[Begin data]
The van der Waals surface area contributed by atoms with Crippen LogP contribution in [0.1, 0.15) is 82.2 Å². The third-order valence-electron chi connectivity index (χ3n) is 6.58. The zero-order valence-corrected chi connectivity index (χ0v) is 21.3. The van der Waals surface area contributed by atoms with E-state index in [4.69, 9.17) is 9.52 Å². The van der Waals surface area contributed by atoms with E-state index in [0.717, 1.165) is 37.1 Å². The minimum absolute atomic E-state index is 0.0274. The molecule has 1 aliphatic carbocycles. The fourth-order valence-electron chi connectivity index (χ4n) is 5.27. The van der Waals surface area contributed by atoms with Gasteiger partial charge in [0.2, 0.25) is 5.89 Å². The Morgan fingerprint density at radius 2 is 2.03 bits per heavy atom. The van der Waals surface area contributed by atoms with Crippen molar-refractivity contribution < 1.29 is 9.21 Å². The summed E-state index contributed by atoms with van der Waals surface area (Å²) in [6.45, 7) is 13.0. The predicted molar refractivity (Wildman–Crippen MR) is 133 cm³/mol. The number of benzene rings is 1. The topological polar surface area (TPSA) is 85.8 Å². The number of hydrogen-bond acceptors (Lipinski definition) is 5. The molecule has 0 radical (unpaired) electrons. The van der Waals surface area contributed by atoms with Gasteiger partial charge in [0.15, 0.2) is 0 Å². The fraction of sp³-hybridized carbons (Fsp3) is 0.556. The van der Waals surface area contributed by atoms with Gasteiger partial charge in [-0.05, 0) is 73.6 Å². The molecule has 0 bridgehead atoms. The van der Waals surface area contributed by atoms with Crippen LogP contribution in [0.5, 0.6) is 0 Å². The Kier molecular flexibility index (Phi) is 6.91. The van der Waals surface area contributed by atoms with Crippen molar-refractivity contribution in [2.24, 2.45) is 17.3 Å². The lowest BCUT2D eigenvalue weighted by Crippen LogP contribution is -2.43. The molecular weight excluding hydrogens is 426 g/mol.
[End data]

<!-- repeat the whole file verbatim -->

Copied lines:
The van der Waals surface area contributed by atoms with Crippen LogP contribution in [0.1, 0.15) is 82.2 Å². The third-order valence-electron chi connectivity index (χ3n) is 6.58. The zero-order valence-corrected chi connectivity index (χ0v) is 21.3. The van der Waals surface area contributed by atoms with E-state index in [4.69, 9.17) is 9.52 Å². The van der Waals surface area contributed by atoms with E-state index in [0.717, 1.165) is 37.1 Å². The minimum absolute atomic E-state index is 0.0274. The molecule has 1 aliphatic carbocycles. The fourth-order valence-electron chi connectivity index (χ4n) is 5.27. The van der Waals surface area contributed by atoms with Gasteiger partial charge in [0.2, 0.25) is 5.89 Å². The Morgan fingerprint density at radius 2 is 2.03 bits per heavy atom. The van der Waals surface area contributed by atoms with Crippen molar-refractivity contribution < 1.29 is 9.21 Å². The summed E-state index contributed by atoms with van der Waals surface area (Å²) in [6.45, 7) is 13.0. The predicted molar refractivity (Wildman–Crippen MR) is 133 cm³/mol. The number of benzene rings is 1. The topological polar surface area (TPSA) is 85.8 Å². The number of hydrogen-bond acceptors (Lipinski definition) is 5. The molecule has 0 radical (unpaired) electrons. The van der Waals surface area contributed by atoms with Gasteiger partial charge in [0.15, 0.2) is 0 Å². The fraction of sp³-hybridized carbons (Fsp3) is 0.556. The van der Waals surface area contributed by atoms with Gasteiger partial charge in [-0.05, 0) is 73.6 Å². The molecule has 0 bridgehead atoms. The van der Waals surface area contributed by atoms with Crippen LogP contribution in [0.5, 0.6) is 0 Å². The Kier molecular flexibility index (Phi) is 6.91. The van der Waals surface area contributed by atoms with Crippen molar-refractivity contribution in [2.24, 2.45) is 17.3 Å². The lowest BCUT2D eigenvalue weighted by Crippen LogP contribution is -2.43. The molecular weight excluding hydrogens is 426 g/mol.